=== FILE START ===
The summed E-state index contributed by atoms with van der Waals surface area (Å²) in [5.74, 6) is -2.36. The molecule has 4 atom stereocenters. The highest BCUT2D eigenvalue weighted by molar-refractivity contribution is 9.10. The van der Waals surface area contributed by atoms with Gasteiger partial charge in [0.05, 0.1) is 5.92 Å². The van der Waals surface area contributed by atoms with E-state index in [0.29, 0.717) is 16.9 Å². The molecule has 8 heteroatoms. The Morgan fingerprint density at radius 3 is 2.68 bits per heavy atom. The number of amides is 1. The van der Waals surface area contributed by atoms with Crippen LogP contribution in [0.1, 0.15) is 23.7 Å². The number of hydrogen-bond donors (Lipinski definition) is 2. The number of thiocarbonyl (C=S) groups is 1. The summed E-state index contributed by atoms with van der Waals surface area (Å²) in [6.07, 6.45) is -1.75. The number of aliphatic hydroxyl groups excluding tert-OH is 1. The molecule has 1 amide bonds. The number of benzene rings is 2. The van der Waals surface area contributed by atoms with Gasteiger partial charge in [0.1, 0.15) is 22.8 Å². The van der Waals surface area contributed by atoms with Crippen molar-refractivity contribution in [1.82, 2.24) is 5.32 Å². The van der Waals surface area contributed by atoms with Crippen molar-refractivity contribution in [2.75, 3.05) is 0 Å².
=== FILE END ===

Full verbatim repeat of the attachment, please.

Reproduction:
The summed E-state index contributed by atoms with van der Waals surface area (Å²) in [5.74, 6) is -2.36. The molecule has 4 atom stereocenters. The highest BCUT2D eigenvalue weighted by molar-refractivity contribution is 9.10. The van der Waals surface area contributed by atoms with Gasteiger partial charge in [0.05, 0.1) is 5.92 Å². The van der Waals surface area contributed by atoms with E-state index in [0.29, 0.717) is 16.9 Å². The molecule has 8 heteroatoms. The Morgan fingerprint density at radius 3 is 2.68 bits per heavy atom. The number of amides is 1. The van der Waals surface area contributed by atoms with Crippen LogP contribution in [0.1, 0.15) is 23.7 Å². The number of hydrogen-bond donors (Lipinski definition) is 2. The number of thiocarbonyl (C=S) groups is 1. The summed E-state index contributed by atoms with van der Waals surface area (Å²) in [6.07, 6.45) is -1.75. The number of aliphatic hydroxyl groups excluding tert-OH is 1. The molecule has 1 amide bonds. The number of benzene rings is 2. The van der Waals surface area contributed by atoms with Gasteiger partial charge in [0.1, 0.15) is 22.8 Å². The van der Waals surface area contributed by atoms with Crippen molar-refractivity contribution in [1.82, 2.24) is 5.32 Å². The van der Waals surface area contributed by atoms with Crippen molar-refractivity contribution in [2.75, 3.05) is 0 Å².